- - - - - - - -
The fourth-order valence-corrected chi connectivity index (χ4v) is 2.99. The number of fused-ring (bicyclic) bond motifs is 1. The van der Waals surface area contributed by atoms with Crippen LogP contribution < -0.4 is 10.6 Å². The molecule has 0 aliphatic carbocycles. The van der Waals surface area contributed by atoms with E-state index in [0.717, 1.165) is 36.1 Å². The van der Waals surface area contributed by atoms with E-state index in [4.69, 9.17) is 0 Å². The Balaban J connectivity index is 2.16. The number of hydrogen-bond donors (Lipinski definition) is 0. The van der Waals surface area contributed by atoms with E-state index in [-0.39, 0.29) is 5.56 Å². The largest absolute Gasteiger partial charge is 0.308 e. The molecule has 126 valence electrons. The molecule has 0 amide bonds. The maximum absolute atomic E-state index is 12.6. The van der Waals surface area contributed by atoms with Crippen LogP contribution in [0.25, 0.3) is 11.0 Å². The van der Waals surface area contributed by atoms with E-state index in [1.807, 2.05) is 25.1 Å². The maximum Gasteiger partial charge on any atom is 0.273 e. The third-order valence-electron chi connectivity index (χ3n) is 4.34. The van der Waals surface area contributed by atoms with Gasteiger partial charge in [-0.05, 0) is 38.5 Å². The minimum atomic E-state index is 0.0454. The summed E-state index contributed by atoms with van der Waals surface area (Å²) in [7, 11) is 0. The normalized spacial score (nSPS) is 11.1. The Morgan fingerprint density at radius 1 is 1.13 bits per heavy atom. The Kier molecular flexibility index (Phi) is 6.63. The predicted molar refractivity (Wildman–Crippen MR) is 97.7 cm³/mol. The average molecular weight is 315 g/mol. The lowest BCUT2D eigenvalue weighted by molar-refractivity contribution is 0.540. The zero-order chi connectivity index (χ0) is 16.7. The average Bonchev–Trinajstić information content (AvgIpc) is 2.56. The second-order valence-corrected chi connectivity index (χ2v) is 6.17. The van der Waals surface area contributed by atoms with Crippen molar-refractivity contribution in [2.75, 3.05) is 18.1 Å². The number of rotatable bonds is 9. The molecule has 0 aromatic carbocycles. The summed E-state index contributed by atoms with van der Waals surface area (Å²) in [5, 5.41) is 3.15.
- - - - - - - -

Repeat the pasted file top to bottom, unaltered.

The fourth-order valence-corrected chi connectivity index (χ4v) is 2.99. The number of fused-ring (bicyclic) bond motifs is 1. The van der Waals surface area contributed by atoms with Crippen LogP contribution < -0.4 is 10.6 Å². The molecule has 0 aliphatic carbocycles. The van der Waals surface area contributed by atoms with E-state index in [0.717, 1.165) is 36.1 Å². The van der Waals surface area contributed by atoms with E-state index in [4.69, 9.17) is 0 Å². The Balaban J connectivity index is 2.16. The number of hydrogen-bond donors (Lipinski definition) is 0. The van der Waals surface area contributed by atoms with E-state index in [-0.39, 0.29) is 5.56 Å². The largest absolute Gasteiger partial charge is 0.308 e. The molecule has 126 valence electrons. The molecule has 0 amide bonds. The maximum absolute atomic E-state index is 12.6. The van der Waals surface area contributed by atoms with Crippen LogP contribution in [0.25, 0.3) is 11.0 Å². The van der Waals surface area contributed by atoms with E-state index in [1.807, 2.05) is 25.1 Å². The maximum Gasteiger partial charge on any atom is 0.273 e. The third-order valence-electron chi connectivity index (χ3n) is 4.34. The van der Waals surface area contributed by atoms with Gasteiger partial charge in [-0.05, 0) is 38.5 Å². The minimum atomic E-state index is 0.0454. The summed E-state index contributed by atoms with van der Waals surface area (Å²) in [7, 11) is 0. The normalized spacial score (nSPS) is 11.1. The Morgan fingerprint density at radius 1 is 1.13 bits per heavy atom. The Kier molecular flexibility index (Phi) is 6.63. The predicted molar refractivity (Wildman–Crippen MR) is 97.7 cm³/mol. The average molecular weight is 315 g/mol. The lowest BCUT2D eigenvalue weighted by molar-refractivity contribution is 0.540. The zero-order chi connectivity index (χ0) is 16.7. The average Bonchev–Trinajstić information content (AvgIpc) is 2.56. The second-order valence-corrected chi connectivity index (χ2v) is 6.17. The van der Waals surface area contributed by atoms with Crippen molar-refractivity contribution in [2.75, 3.05) is 18.1 Å². The number of rotatable bonds is 9. The molecule has 0 aromatic carbocycles. The summed E-state index contributed by atoms with van der Waals surface area (Å²) in [5, 5.41) is 3.15.